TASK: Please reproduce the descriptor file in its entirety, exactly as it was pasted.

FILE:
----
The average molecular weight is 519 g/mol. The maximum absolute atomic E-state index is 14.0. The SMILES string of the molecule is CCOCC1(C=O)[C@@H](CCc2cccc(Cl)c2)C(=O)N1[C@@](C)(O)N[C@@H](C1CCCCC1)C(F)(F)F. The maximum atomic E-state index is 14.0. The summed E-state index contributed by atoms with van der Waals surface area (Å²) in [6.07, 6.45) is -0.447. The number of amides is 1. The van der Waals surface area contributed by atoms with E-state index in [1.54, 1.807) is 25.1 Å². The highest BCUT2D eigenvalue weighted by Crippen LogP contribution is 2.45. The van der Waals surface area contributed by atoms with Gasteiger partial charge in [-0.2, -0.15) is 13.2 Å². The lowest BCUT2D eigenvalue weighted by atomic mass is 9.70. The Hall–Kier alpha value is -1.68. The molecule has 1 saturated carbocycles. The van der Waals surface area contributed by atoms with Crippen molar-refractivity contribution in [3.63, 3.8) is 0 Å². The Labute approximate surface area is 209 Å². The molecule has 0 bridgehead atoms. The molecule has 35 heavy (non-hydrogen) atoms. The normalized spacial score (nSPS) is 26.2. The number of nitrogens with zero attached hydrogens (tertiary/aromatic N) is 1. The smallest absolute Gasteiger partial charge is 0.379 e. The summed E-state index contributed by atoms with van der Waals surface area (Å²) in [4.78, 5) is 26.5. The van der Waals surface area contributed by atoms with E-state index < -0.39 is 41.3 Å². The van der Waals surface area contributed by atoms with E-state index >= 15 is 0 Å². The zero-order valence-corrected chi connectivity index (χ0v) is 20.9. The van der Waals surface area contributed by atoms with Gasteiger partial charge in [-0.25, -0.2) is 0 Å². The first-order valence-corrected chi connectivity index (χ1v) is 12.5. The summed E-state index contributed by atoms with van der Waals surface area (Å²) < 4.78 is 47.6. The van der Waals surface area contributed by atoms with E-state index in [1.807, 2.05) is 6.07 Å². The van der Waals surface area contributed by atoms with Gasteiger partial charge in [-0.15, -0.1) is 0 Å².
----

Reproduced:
The average molecular weight is 519 g/mol. The maximum absolute atomic E-state index is 14.0. The SMILES string of the molecule is CCOCC1(C=O)[C@@H](CCc2cccc(Cl)c2)C(=O)N1[C@@](C)(O)N[C@@H](C1CCCCC1)C(F)(F)F. The maximum atomic E-state index is 14.0. The summed E-state index contributed by atoms with van der Waals surface area (Å²) in [6.07, 6.45) is -0.447. The number of amides is 1. The van der Waals surface area contributed by atoms with E-state index in [1.54, 1.807) is 25.1 Å². The highest BCUT2D eigenvalue weighted by Crippen LogP contribution is 2.45. The van der Waals surface area contributed by atoms with Gasteiger partial charge in [-0.2, -0.15) is 13.2 Å². The lowest BCUT2D eigenvalue weighted by atomic mass is 9.70. The Hall–Kier alpha value is -1.68. The molecule has 1 saturated carbocycles. The van der Waals surface area contributed by atoms with Crippen molar-refractivity contribution in [3.63, 3.8) is 0 Å². The Labute approximate surface area is 209 Å². The molecule has 0 bridgehead atoms. The molecule has 35 heavy (non-hydrogen) atoms. The normalized spacial score (nSPS) is 26.2. The number of nitrogens with zero attached hydrogens (tertiary/aromatic N) is 1. The smallest absolute Gasteiger partial charge is 0.379 e. The summed E-state index contributed by atoms with van der Waals surface area (Å²) in [4.78, 5) is 26.5. The van der Waals surface area contributed by atoms with E-state index < -0.39 is 41.3 Å². The van der Waals surface area contributed by atoms with E-state index >= 15 is 0 Å². The zero-order valence-corrected chi connectivity index (χ0v) is 20.9. The van der Waals surface area contributed by atoms with Gasteiger partial charge in [-0.25, -0.2) is 0 Å². The first-order valence-corrected chi connectivity index (χ1v) is 12.5. The summed E-state index contributed by atoms with van der Waals surface area (Å²) < 4.78 is 47.6. The van der Waals surface area contributed by atoms with E-state index in [1.807, 2.05) is 6.07 Å². The van der Waals surface area contributed by atoms with Gasteiger partial charge in [-0.15, -0.1) is 0 Å².